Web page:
Each Day as the Only Day

The poet Samuel Menashe died on Monday at 85. Here are excerpts from an interview by Adam Travis for the Poetry Foundation:

It isn't my decision to write concise poems, that's just me. I didn't decide to be a poet. I didn't decide to write the poems that I write. I remember once coming home — my parents lived in the suburbs and I would come home for dinner — and I said to my mother (they died when they were twenty years younger than I am now, so this was a very long time ago): "You know that poem I showed you last week, well, I've worked on it since. And she asked, "How much shorter is it?" Yes, I'm known for that. I could spend almost an entire summer revising a poem that's already been published, making a three line stanza out of a six line stanza — not just cutting away, but the whole poem goes into the works again. Didn't Poe say that in a long poem only certain parts are poetry? I'm not given to storytelling. There is narrative poetry, but it's not my kind of poetry.


If I'm working on a poem, I'm possessed by it. I have a desk by the window, and I have sun all morning on a winter morning. Well, I can repeat the same lines over and over again while I'm walking in the park in the afternoon. I wake up with them in the middle of the night, and the poem is in the works. But when I'm not working, like on a beautiful day like this — nothing is lacking in this day, even though I'm not working. Shall I recite a short poem?

The friends of my father
Stand like gnarled trees
Yet in their eyes I see
Spring's crinkled leaf

And thus, although one dies
With nothing to bequeath
We are left enough
Love to make us grieve

Now, the first four lines could have been written at any time, even in antiquity. That poem in its first version was in my first book published in England. But it was then revised. The revision always makes it more concise. But then I remember, I was walking one evening, a balmy evening, and the poem was in the works (the revision) and I had the line "crinkled leaf of spring," and suddenly when I was walking on a quiet street (there are quiet streets here) I was staggered, I mean physically. Do I dare say, instead of "a crinkled leaf of spring," "spring's crinkled leaf"? And for me that made all the difference. I dared!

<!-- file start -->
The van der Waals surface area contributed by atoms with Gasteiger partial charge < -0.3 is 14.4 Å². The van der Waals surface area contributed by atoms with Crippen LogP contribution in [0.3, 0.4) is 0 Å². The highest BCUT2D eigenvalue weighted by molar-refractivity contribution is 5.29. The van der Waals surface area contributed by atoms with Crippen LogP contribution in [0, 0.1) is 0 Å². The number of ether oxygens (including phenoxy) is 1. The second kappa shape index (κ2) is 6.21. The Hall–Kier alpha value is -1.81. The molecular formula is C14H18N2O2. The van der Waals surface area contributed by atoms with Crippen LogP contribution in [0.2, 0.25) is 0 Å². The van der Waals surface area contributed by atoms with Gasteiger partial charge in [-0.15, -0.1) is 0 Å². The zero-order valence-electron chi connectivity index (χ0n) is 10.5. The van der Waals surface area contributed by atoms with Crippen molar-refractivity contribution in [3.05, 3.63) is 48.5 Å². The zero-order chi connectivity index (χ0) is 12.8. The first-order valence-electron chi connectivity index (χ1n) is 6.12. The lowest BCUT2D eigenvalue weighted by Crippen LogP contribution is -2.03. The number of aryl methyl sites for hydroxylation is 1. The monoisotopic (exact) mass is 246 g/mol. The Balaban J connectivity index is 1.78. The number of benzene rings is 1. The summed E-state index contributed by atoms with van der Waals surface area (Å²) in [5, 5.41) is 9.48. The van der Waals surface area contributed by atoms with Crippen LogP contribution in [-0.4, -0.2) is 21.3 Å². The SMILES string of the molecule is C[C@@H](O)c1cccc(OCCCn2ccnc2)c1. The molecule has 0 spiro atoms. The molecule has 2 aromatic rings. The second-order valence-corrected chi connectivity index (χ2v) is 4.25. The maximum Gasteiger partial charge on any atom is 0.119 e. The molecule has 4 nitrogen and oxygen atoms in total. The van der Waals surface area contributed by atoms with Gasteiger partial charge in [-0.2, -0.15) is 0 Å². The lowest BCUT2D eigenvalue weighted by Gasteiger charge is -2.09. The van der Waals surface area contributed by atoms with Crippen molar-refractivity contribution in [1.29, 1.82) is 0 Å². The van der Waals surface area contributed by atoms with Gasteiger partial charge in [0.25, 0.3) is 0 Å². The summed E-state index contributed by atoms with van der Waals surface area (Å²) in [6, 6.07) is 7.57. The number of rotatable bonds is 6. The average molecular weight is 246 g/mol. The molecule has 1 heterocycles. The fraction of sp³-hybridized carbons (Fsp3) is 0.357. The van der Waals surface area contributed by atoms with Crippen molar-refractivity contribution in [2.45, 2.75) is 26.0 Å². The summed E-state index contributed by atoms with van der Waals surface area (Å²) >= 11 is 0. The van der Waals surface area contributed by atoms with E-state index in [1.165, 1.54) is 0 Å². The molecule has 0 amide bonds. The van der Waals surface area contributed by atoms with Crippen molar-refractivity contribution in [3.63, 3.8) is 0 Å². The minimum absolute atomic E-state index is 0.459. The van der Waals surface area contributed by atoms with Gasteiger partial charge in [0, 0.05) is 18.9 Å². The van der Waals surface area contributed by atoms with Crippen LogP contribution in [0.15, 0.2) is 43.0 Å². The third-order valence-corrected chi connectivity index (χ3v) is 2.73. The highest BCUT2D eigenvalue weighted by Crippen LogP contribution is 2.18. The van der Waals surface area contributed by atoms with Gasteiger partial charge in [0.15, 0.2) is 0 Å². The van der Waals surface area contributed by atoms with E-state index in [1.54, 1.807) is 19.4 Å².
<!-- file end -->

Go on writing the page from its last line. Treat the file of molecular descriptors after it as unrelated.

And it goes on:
If I hadn't been in the infantry and lucky enough to survive physically unharmed, I might have had a much more conventional life. I remember I used to hear people, when I came home from the war, talking about what they intended to do "next summer," and I was amazed by their certainty that they would be alive "next summer." I always thought that each day was the last day for the first few years. And then it changed: not each day as the last day, but each day as the only day. It's more hopeful in a way. So I was able to live in the day. Most people are planning for a future. I had no foresight for any future. It's a nice sentimental anecdote for a bohemian to talk about that cold water flat you had on Thompson Street. Well, I still live with a bathtub in the kitchen. If you live that way for two or three years when you're young, and then move to proper middle class housing, you can be sentimental about your old cold water flat. Anyway, I had no foresight.


In about 1957 I heard Kathleen Raine recite her poetry at the Y with two other British poets. I thought of her a few years later when I was in Europe, because she was a renowned Blake scholar. I sent my poetry to her, and she got it published by one of the leading publishers in London. My friends thought that American publishers would be waiting at the pier for me. On the contrary, it took me ten years to get my first book published here by the most unknown publisher in New York. That has been the story of my life almost to the present. I was published by Penguin in London seven years ago in a very reputable series called Penguin Modern Poets. Each volume included about three poets, and almost all of them were British. And I still couldn't get a publisher in New York. So, it's been a hard life. It's been the opposite of a life buttressed by grants and having a publisher and going to him every few years with new poems. Each time I've had to start from scratch.


Momento Mori
by Samuel Menashe, from New & Selected Poems

This skull instructs
Me now to probe
The socket bone
Around my eyes
To test the nose
Bone underlies
To hod my breath
To make no bones
About the dead 

Excerpt from Life is Immense: Visiting Samuel Menashe, a documentary filmed by Pamela Robertson-Pearce for the publication of the UK edition of New and Selected Poems (Bloodaxe Books, 2009).